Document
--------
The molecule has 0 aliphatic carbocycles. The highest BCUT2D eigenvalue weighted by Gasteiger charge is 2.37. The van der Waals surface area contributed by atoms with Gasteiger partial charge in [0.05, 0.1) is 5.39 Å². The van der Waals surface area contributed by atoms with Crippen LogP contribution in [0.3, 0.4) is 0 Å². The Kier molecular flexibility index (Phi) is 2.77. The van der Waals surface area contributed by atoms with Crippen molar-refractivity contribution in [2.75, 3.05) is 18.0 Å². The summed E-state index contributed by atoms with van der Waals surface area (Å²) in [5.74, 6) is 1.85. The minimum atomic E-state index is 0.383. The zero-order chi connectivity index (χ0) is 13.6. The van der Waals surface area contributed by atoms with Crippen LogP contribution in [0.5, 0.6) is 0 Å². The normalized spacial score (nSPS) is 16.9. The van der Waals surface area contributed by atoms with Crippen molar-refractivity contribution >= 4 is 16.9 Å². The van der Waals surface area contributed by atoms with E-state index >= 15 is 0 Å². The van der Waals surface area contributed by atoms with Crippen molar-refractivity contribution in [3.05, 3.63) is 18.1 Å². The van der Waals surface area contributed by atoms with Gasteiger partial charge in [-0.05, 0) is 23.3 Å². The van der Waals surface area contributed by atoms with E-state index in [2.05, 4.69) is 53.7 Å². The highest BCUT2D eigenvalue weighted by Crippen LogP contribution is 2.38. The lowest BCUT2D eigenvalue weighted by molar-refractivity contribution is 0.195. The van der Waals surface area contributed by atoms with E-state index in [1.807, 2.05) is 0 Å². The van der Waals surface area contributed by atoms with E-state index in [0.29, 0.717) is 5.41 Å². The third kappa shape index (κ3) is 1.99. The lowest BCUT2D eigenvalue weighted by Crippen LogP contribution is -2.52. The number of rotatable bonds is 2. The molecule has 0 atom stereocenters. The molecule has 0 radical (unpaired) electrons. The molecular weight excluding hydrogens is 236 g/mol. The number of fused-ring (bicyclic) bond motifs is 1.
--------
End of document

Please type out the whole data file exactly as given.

The molecule has 0 aliphatic carbocycles. The highest BCUT2D eigenvalue weighted by Gasteiger charge is 2.37. The van der Waals surface area contributed by atoms with Gasteiger partial charge in [0.05, 0.1) is 5.39 Å². The van der Waals surface area contributed by atoms with Crippen LogP contribution in [0.3, 0.4) is 0 Å². The Kier molecular flexibility index (Phi) is 2.77. The van der Waals surface area contributed by atoms with Crippen molar-refractivity contribution in [2.75, 3.05) is 18.0 Å². The summed E-state index contributed by atoms with van der Waals surface area (Å²) in [5.74, 6) is 1.85. The minimum atomic E-state index is 0.383. The zero-order chi connectivity index (χ0) is 13.6. The van der Waals surface area contributed by atoms with Crippen LogP contribution in [0.5, 0.6) is 0 Å². The normalized spacial score (nSPS) is 16.9. The van der Waals surface area contributed by atoms with Crippen molar-refractivity contribution >= 4 is 16.9 Å². The van der Waals surface area contributed by atoms with E-state index >= 15 is 0 Å². The van der Waals surface area contributed by atoms with Crippen molar-refractivity contribution in [3.05, 3.63) is 18.1 Å². The van der Waals surface area contributed by atoms with Gasteiger partial charge in [-0.05, 0) is 23.3 Å². The van der Waals surface area contributed by atoms with E-state index in [2.05, 4.69) is 53.7 Å². The highest BCUT2D eigenvalue weighted by Crippen LogP contribution is 2.38. The lowest BCUT2D eigenvalue weighted by molar-refractivity contribution is 0.195. The van der Waals surface area contributed by atoms with E-state index in [1.807, 2.05) is 0 Å². The van der Waals surface area contributed by atoms with E-state index in [0.29, 0.717) is 5.41 Å². The third kappa shape index (κ3) is 1.99. The lowest BCUT2D eigenvalue weighted by Crippen LogP contribution is -2.52. The number of rotatable bonds is 2. The molecule has 0 atom stereocenters. The molecule has 0 radical (unpaired) electrons. The molecular weight excluding hydrogens is 236 g/mol. The number of fused-ring (bicyclic) bond motifs is 1.